May 2, 2017 by voldemortpotato
by Taylor Austin / City Honors, CA
My comrade, Pierce Penzella, and I have had this long standing argument about our feelings on the new CW television show, Supergirl.
It all started in Journalism class when we were talking about TV shows we like and dislike, and we came across Supergirl. I personally like the show and think that it’s enjoyable to watch, but Pierce’s feelings are that Supergirl aka Kara Danvers “is unoriginal from Superman aka Clark Kent, her morals are too one sided and too pure, and that the overall writing of the show has countless flaws.”
I think that the statement Pierce used, “she is unoriginal from Superman,” is untrue and that using the argument is a flaw in itself. Clark and Kara are cousins who both come from the the planet Krypton, in the Andromeda Galaxy. Everyone on their planet has the same or similar powers to each other. Pretty much every superhero’s morals are to help people, fight crime, and try to make the world a better place.
The show is finally getting settled down in its own network, it has a very large fan base, and is being renewed for a 3rd season. So, obviously the writing of the show can’t be all bad.
Pierce has also stated that, “Supergirl doesn’t need a show because her cousin Superman has 2 movies that earned so much money.” To this, I laugh because even though so many took their time and money to watch them, the newest Superman movie, and Batman vs. Superman were complete letdowns, and people were demanding refunds. If I were to also talk about the Superman movies, dating all the way back to the 1970s, those were also letdowns to the viewer who payed to see them. Supergirl also had a movie in the 1980s, but to be fair, this was a time in the movie industries when sexism was more tolerated.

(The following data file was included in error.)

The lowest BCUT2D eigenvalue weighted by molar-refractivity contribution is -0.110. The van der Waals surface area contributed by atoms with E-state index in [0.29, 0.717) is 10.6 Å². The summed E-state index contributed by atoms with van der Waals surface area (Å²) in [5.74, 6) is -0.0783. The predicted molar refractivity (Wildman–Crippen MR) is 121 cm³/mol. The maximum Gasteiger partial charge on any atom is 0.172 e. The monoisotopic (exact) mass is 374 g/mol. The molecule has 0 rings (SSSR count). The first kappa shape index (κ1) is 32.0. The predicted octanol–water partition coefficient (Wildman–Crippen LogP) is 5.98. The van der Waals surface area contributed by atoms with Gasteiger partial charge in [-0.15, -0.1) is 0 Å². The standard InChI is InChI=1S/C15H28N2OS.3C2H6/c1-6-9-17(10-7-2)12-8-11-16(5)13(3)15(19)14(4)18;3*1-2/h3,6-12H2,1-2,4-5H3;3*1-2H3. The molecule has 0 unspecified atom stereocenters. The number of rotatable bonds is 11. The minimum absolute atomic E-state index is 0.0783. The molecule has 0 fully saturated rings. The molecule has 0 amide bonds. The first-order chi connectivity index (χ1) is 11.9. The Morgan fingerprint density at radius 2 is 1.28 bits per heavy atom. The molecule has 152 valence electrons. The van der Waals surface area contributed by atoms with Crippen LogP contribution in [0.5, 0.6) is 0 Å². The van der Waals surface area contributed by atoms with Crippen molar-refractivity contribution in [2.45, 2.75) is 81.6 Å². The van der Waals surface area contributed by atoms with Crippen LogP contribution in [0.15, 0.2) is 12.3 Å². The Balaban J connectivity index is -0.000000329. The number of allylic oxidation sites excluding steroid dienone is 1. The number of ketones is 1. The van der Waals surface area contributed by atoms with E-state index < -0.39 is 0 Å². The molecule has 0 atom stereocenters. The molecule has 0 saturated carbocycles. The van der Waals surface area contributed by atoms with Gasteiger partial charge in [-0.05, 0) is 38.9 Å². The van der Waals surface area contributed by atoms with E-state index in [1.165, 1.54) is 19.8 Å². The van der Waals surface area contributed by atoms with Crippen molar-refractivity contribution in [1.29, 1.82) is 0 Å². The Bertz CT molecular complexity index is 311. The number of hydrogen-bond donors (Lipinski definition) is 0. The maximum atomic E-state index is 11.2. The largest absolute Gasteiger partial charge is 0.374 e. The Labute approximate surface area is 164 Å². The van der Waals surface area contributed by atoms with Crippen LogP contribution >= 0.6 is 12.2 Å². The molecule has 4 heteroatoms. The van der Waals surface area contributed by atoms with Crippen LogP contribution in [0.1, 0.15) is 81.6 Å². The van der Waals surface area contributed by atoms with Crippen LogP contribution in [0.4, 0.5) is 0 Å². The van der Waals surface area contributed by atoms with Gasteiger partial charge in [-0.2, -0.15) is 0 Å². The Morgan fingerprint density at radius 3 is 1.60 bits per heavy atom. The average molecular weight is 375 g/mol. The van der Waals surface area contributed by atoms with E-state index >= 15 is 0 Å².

Overall, it’s not only that this is an enjoyable show to watch, it’s also about a strong female lead superhero. For so long there has been movies and TV shows with male leads kicking butt and saving the world without much female representation
, and if there was any, they were always the failed love interest. The show has also brought into view positive representations of LGBT characters.
I know that you may be entitled to your own opinion, but the question I would like to raise is that if the main character and superhero of the show was a straight, white male, would you even be raising any questions and concerns?